|2011 National Academic Championship|
|Edited by||Questions Unlimited|
|High scorer||Ryan Rosenberg of Ardsley (MVP, DC)|
Jackson Kulas of Copley (MVP, Chicago)
|Site||Chicago; New Orleans; Washington DC|
New Orleans Champion Harrison won against DC Champion Ardsley in the finals, 340-250, New Orleans Champion Harrison defeated one Chicago Champion, Copley, 310-265 in one semi-final, while the other Chicago Champion, White Plains, was defeated by DC Champion Ardsley in the other, 305-260, notably a match against two Westchester, NY teams. 27 teams from New York, mostly the Westchester Area, made it to the playoffs. The JV champion was Daviess County. In the New Orleans phase of the middle school division, St. Pius X (OK) defeated Jesuit (LA), 340-305.
136 teams attended the NAC this year, much less than the HSNCT, which reached its cap of 224 teams.
Teams played 6 preliminary rounds, with all 4-2 and better teams qualifying for the playoffs. In Chicago, as there were 24 playoff teams, the top 8 had first round byes. Otherwise, all playoff games were single elimination.
Showing just how insignificant prelim seedings are in predicting a winner, Hamilton Southeastern, Chicago's 17th playoff seed, defeated the number 1, 8 and 16th seeds in the playoffs.
There not any extraordinary controversies in this tournament, though notably one match from the Preliminary rounds of a Chicago match between Irvington A and Plano Senior A had an amazingly complex protest which may hold a record for longest protest resolution, causing the result of a 9:00am game to not be resolved until 5:00pm, a protest which involved much researched evidence from both sides, including the testimony of a Stanford Math Professor. The question was "What is the graph of theta = pi/6?" And the protest was between the given answer of "ray" and the written answer of "line." Irvington's protest in defense of ray was deemed correct after an already long wait, but then Plano fired a counter protest and somehow managed to get the tossup thrown out, leading to a single question computational math sudden death between the two teams. Neither team answered correctly, resulting in Irvington's victory as the points from the question were thrown out.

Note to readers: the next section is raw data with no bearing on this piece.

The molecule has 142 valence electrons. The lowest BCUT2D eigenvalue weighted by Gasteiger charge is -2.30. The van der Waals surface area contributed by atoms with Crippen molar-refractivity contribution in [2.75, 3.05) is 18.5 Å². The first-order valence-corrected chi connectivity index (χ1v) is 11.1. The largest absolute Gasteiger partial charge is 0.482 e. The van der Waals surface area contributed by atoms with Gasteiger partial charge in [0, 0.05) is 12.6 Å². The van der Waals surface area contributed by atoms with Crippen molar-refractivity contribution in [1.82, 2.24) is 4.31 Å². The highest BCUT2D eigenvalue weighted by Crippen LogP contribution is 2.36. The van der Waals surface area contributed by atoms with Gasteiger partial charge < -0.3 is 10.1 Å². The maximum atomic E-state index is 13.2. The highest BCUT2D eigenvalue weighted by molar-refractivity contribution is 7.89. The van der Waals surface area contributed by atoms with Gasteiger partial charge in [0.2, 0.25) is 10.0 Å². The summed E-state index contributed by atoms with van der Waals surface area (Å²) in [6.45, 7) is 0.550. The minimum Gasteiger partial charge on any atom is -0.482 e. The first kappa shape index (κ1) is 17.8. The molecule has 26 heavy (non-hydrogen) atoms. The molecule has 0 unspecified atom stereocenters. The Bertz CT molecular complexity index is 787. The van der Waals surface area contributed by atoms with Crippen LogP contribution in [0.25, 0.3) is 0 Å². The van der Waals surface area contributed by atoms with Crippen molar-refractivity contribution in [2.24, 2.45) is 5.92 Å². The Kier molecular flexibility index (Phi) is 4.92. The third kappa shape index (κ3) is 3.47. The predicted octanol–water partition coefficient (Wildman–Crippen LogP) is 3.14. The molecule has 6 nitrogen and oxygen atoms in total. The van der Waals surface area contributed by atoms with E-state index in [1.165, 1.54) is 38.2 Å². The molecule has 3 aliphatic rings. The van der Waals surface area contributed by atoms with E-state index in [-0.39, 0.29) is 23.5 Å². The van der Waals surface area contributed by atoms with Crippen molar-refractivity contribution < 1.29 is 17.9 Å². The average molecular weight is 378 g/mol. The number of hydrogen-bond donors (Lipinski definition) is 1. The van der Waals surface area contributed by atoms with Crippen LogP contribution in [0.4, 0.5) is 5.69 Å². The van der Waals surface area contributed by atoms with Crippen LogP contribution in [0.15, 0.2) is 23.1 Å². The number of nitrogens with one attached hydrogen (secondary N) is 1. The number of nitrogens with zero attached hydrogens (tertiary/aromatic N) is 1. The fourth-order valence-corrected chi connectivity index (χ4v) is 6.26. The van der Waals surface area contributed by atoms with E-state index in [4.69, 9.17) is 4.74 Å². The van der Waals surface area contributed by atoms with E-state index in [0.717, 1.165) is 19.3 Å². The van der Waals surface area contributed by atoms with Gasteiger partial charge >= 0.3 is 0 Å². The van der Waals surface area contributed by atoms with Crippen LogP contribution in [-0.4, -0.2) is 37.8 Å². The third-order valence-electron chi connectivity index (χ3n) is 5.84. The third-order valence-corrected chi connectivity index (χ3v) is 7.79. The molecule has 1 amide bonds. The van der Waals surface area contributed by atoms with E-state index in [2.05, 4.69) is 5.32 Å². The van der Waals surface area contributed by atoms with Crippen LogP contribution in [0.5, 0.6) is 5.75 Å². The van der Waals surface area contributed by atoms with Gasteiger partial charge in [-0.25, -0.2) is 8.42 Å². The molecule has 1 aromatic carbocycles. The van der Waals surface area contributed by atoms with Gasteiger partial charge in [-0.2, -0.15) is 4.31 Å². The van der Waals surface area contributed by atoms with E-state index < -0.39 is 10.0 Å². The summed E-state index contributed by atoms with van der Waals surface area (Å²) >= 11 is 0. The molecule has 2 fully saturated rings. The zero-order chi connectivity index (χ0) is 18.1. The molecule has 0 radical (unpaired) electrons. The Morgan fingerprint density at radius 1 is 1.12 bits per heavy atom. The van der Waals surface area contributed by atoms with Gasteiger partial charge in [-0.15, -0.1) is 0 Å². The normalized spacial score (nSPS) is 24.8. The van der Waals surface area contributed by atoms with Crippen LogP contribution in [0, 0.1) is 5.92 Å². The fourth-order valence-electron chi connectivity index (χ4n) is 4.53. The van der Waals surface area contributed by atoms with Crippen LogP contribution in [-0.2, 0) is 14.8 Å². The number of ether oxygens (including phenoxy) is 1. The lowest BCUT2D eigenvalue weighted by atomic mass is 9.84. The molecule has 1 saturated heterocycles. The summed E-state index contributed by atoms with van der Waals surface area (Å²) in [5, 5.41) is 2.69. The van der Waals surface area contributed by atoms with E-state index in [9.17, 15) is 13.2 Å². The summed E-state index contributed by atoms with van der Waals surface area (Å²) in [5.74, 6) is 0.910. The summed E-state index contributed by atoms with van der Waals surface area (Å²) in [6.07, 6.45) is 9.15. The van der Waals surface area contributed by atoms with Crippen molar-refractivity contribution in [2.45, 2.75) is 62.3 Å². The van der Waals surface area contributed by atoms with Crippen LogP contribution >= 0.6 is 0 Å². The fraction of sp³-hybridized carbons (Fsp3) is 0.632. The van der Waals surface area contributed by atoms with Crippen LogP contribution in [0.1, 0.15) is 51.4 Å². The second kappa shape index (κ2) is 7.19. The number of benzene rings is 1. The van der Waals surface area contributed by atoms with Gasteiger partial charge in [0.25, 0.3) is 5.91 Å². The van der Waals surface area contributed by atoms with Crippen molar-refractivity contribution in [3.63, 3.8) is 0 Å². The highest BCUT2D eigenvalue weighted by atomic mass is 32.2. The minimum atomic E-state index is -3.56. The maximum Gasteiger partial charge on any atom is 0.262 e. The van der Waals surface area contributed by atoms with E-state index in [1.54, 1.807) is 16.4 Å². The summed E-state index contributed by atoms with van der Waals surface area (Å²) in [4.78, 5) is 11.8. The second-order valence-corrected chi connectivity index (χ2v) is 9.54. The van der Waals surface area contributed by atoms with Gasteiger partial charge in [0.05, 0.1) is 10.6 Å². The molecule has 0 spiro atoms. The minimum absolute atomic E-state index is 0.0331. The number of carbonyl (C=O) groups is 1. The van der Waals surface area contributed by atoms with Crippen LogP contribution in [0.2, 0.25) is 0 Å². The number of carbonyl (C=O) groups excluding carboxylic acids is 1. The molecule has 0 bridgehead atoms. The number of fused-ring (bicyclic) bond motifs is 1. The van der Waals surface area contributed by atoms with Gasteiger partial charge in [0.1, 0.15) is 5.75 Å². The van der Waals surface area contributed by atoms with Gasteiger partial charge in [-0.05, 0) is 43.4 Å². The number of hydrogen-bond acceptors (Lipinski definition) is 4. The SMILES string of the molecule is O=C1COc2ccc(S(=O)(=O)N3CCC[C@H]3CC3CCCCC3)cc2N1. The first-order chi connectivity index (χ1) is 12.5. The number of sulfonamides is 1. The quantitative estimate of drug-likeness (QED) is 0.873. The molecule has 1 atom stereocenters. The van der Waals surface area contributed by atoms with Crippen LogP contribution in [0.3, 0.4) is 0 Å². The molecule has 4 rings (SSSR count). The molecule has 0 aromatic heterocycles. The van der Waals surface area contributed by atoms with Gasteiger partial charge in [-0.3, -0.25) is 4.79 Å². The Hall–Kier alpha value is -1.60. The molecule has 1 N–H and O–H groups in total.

- Gary Sinise, who has never been accused of murder, played this character in 1992, co-starring with John Malkovich. Robert Blake, who has been accused of murder, played the role as well. Name this character who murders his friend in Of Mice and Men by John Steinbeck.
Ans. George Milton
- This novel features Alcee Arobin and Robert Lebrun both pining for the attention of Leonce Pontellier’s wife Edna. Le Reveil is the title of the French translation. Name this Kate Chopin masterpiece.
Ans. The Awakening
- Dayton Miller retried this experiment at the Mount Wilson observatory, but a more notable retesting used a parallel-plate capacitor and was led by Trouton and Noble. Lorentz-Fitzgerald contraction was devised to explain its results. One of the scientists after whom the experiment is named won the 1907 Nobel in physics for inventing an interferometer. Returning a null result is what experiment that provided the first evidence against luminiferous ether?
Ans. Michelson-Morley Experiment
- “Lincoln Steffens wrote a series of articles for McClure’s magazine about the corruption of machine politics in this muckraking classic. He could have called it The Disgrace of the Large Metropolitan Areas, but what title did he give it instead?”
Ans. The Shame of the Cities
- Visual question: She ran a Paris hat shop to earn money for the family. Her name was Amelie, and she posed for this portrait, "Woman with the Hat." Name her husband and you’ve named the artist.
Ans. Henri Matisse
- Following the drafting of the Constitution in 1789, a Mrs. Powel asked Benjamin Franklin: “ . . . what have we got, a republic or a monarchy?” What was his seven-word reply?
Ans. “A republic, if you can keep it.”
- Charles Darwin was the great-uncle of which composer? Listen. (Audio Clip)
Ans. Ralph Vaughan-Williams
- Consider the subtitles of these best-known examples of so-called “children’s music” – Camille Saint-Saens’ Grand Zoological Fantasy, Sergei Prokofiev’s Symphonic Fairy Tale, Benjamin Britten’s Variations and Fugue on a Theme of Purcell. Identify the titles of these compositions.
Ans. Carnival of the Animals, Peter and the Wolf, The Young Person's Guide to the Orchestra, respectively
- There was a question about White Plains, the town of one of the schools in the competition, though apparently they were not playing in that round
- Chip remarked himself that there "seemed to be a lot of questions about Mormons" at this iteration of the NAC
- A listening question asking teams to identify the war about which a song was written, that song was "The Battle of New Orleans"